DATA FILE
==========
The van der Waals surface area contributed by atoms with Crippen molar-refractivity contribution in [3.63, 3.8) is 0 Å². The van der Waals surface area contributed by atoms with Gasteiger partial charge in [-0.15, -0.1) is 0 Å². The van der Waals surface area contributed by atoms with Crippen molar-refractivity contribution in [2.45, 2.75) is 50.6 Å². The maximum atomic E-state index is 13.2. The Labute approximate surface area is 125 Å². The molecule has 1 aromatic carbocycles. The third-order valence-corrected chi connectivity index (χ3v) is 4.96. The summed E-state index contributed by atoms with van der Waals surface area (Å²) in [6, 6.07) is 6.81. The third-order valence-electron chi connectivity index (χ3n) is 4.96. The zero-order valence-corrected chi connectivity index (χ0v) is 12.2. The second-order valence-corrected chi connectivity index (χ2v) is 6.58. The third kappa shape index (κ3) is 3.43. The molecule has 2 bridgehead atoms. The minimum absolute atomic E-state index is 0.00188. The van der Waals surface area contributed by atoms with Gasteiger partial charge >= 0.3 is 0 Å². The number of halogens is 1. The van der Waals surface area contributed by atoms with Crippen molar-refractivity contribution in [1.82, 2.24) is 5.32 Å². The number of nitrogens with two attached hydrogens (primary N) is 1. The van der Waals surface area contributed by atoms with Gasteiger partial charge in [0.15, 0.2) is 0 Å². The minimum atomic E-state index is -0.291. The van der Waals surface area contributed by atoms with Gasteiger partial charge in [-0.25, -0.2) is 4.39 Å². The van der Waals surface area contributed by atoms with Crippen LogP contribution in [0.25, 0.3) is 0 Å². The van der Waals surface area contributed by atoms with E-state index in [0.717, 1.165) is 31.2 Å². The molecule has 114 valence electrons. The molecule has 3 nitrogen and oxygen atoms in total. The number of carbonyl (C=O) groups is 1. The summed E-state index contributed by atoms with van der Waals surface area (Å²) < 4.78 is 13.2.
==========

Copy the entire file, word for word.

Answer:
The van der Waals surface area contributed by atoms with Crippen molar-refractivity contribution in [3.63, 3.8) is 0 Å². The van der Waals surface area contributed by atoms with Gasteiger partial charge in [-0.15, -0.1) is 0 Å². The van der Waals surface area contributed by atoms with Crippen molar-refractivity contribution in [2.45, 2.75) is 50.6 Å². The maximum atomic E-state index is 13.2. The Labute approximate surface area is 125 Å². The molecule has 1 aromatic carbocycles. The third-order valence-corrected chi connectivity index (χ3v) is 4.96. The summed E-state index contributed by atoms with van der Waals surface area (Å²) in [6, 6.07) is 6.81. The third-order valence-electron chi connectivity index (χ3n) is 4.96. The zero-order valence-corrected chi connectivity index (χ0v) is 12.2. The second-order valence-corrected chi connectivity index (χ2v) is 6.58. The third kappa shape index (κ3) is 3.43. The molecule has 2 bridgehead atoms. The minimum absolute atomic E-state index is 0.00188. The van der Waals surface area contributed by atoms with Gasteiger partial charge >= 0.3 is 0 Å². The number of halogens is 1. The van der Waals surface area contributed by atoms with Crippen molar-refractivity contribution in [1.82, 2.24) is 5.32 Å². The number of nitrogens with two attached hydrogens (primary N) is 1. The van der Waals surface area contributed by atoms with Gasteiger partial charge in [0.15, 0.2) is 0 Å². The minimum atomic E-state index is -0.291. The van der Waals surface area contributed by atoms with Gasteiger partial charge in [-0.25, -0.2) is 4.39 Å². The van der Waals surface area contributed by atoms with Crippen LogP contribution in [0.25, 0.3) is 0 Å². The van der Waals surface area contributed by atoms with E-state index in [0.717, 1.165) is 31.2 Å². The molecule has 114 valence electrons. The molecule has 3 nitrogen and oxygen atoms in total. The number of carbonyl (C=O) groups is 1. The summed E-state index contributed by atoms with van der Waals surface area (Å²) < 4.78 is 13.2.